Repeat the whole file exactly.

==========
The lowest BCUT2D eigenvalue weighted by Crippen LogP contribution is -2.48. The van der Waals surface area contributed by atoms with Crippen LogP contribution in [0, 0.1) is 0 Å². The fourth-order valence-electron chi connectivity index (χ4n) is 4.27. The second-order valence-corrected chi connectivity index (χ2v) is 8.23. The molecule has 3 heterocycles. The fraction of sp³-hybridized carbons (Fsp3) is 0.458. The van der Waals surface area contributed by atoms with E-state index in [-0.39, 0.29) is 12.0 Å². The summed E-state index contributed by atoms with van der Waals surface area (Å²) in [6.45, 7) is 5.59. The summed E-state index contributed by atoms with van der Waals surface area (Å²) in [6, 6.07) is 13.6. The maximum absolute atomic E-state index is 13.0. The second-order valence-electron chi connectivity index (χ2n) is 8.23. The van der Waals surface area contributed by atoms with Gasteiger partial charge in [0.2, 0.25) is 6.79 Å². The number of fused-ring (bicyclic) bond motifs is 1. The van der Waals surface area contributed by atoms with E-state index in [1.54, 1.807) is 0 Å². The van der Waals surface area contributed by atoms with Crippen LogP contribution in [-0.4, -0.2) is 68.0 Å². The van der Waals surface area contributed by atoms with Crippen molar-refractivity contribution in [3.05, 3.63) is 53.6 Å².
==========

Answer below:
The lowest BCUT2D eigenvalue weighted by Crippen LogP contribution is -2.48. The van der Waals surface area contributed by atoms with Crippen LogP contribution in [0, 0.1) is 0 Å². The fourth-order valence-electron chi connectivity index (χ4n) is 4.27. The second-order valence-corrected chi connectivity index (χ2v) is 8.23. The molecule has 3 heterocycles. The fraction of sp³-hybridized carbons (Fsp3) is 0.458. The van der Waals surface area contributed by atoms with E-state index in [-0.39, 0.29) is 12.0 Å². The summed E-state index contributed by atoms with van der Waals surface area (Å²) in [6.45, 7) is 5.59. The summed E-state index contributed by atoms with van der Waals surface area (Å²) in [6, 6.07) is 13.6. The maximum absolute atomic E-state index is 13.0. The second-order valence-electron chi connectivity index (χ2n) is 8.23. The van der Waals surface area contributed by atoms with Gasteiger partial charge in [0.2, 0.25) is 6.79 Å². The number of fused-ring (bicyclic) bond motifs is 1. The van der Waals surface area contributed by atoms with E-state index in [1.54, 1.807) is 0 Å². The van der Waals surface area contributed by atoms with Crippen LogP contribution in [-0.4, -0.2) is 68.0 Å². The van der Waals surface area contributed by atoms with Crippen molar-refractivity contribution in [3.05, 3.63) is 53.6 Å².